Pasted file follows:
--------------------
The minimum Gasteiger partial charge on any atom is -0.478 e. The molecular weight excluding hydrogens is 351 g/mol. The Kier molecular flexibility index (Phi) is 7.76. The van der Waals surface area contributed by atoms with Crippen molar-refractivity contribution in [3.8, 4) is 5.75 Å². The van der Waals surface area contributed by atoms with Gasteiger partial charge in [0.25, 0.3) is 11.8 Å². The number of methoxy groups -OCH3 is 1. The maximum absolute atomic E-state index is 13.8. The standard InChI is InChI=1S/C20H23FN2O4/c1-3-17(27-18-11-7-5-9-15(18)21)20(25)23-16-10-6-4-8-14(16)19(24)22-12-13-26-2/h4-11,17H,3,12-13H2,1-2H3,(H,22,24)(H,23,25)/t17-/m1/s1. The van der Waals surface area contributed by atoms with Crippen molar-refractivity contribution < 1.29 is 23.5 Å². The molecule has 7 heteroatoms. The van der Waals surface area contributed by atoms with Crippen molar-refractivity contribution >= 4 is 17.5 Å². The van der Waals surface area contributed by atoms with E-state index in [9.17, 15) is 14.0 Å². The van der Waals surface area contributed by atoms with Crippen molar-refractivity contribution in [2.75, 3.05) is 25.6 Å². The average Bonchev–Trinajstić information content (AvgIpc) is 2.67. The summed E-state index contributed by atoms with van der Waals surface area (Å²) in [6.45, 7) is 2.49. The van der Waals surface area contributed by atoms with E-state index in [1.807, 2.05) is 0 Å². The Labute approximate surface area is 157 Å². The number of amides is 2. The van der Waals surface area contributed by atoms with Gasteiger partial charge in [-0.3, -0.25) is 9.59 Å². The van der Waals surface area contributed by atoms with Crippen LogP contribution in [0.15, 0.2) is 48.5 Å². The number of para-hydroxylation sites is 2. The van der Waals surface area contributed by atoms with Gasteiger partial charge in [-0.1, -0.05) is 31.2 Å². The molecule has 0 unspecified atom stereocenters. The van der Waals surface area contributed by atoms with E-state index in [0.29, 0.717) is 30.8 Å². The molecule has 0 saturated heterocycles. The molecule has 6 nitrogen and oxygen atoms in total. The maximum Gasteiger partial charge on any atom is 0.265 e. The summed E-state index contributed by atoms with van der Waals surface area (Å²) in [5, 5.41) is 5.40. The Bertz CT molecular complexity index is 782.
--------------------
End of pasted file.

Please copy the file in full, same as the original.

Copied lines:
The minimum Gasteiger partial charge on any atom is -0.478 e. The molecular weight excluding hydrogens is 351 g/mol. The Kier molecular flexibility index (Phi) is 7.76. The van der Waals surface area contributed by atoms with Crippen molar-refractivity contribution in [3.8, 4) is 5.75 Å². The van der Waals surface area contributed by atoms with Gasteiger partial charge in [0.25, 0.3) is 11.8 Å². The number of methoxy groups -OCH3 is 1. The maximum absolute atomic E-state index is 13.8. The standard InChI is InChI=1S/C20H23FN2O4/c1-3-17(27-18-11-7-5-9-15(18)21)20(25)23-16-10-6-4-8-14(16)19(24)22-12-13-26-2/h4-11,17H,3,12-13H2,1-2H3,(H,22,24)(H,23,25)/t17-/m1/s1. The van der Waals surface area contributed by atoms with Crippen molar-refractivity contribution < 1.29 is 23.5 Å². The molecule has 7 heteroatoms. The van der Waals surface area contributed by atoms with Crippen molar-refractivity contribution >= 4 is 17.5 Å². The van der Waals surface area contributed by atoms with E-state index in [9.17, 15) is 14.0 Å². The van der Waals surface area contributed by atoms with Crippen molar-refractivity contribution in [2.75, 3.05) is 25.6 Å². The average Bonchev–Trinajstić information content (AvgIpc) is 2.67. The summed E-state index contributed by atoms with van der Waals surface area (Å²) in [6.45, 7) is 2.49. The van der Waals surface area contributed by atoms with E-state index in [1.807, 2.05) is 0 Å². The Labute approximate surface area is 157 Å². The number of amides is 2. The van der Waals surface area contributed by atoms with Gasteiger partial charge in [-0.3, -0.25) is 9.59 Å². The van der Waals surface area contributed by atoms with Crippen LogP contribution in [0.15, 0.2) is 48.5 Å². The number of para-hydroxylation sites is 2. The van der Waals surface area contributed by atoms with Gasteiger partial charge in [-0.1, -0.05) is 31.2 Å². The molecule has 0 unspecified atom stereocenters. The van der Waals surface area contributed by atoms with E-state index in [0.29, 0.717) is 30.8 Å². The molecule has 0 saturated heterocycles. The molecule has 6 nitrogen and oxygen atoms in total. The maximum Gasteiger partial charge on any atom is 0.265 e. The summed E-state index contributed by atoms with van der Waals surface area (Å²) in [5, 5.41) is 5.40. The Bertz CT molecular complexity index is 782.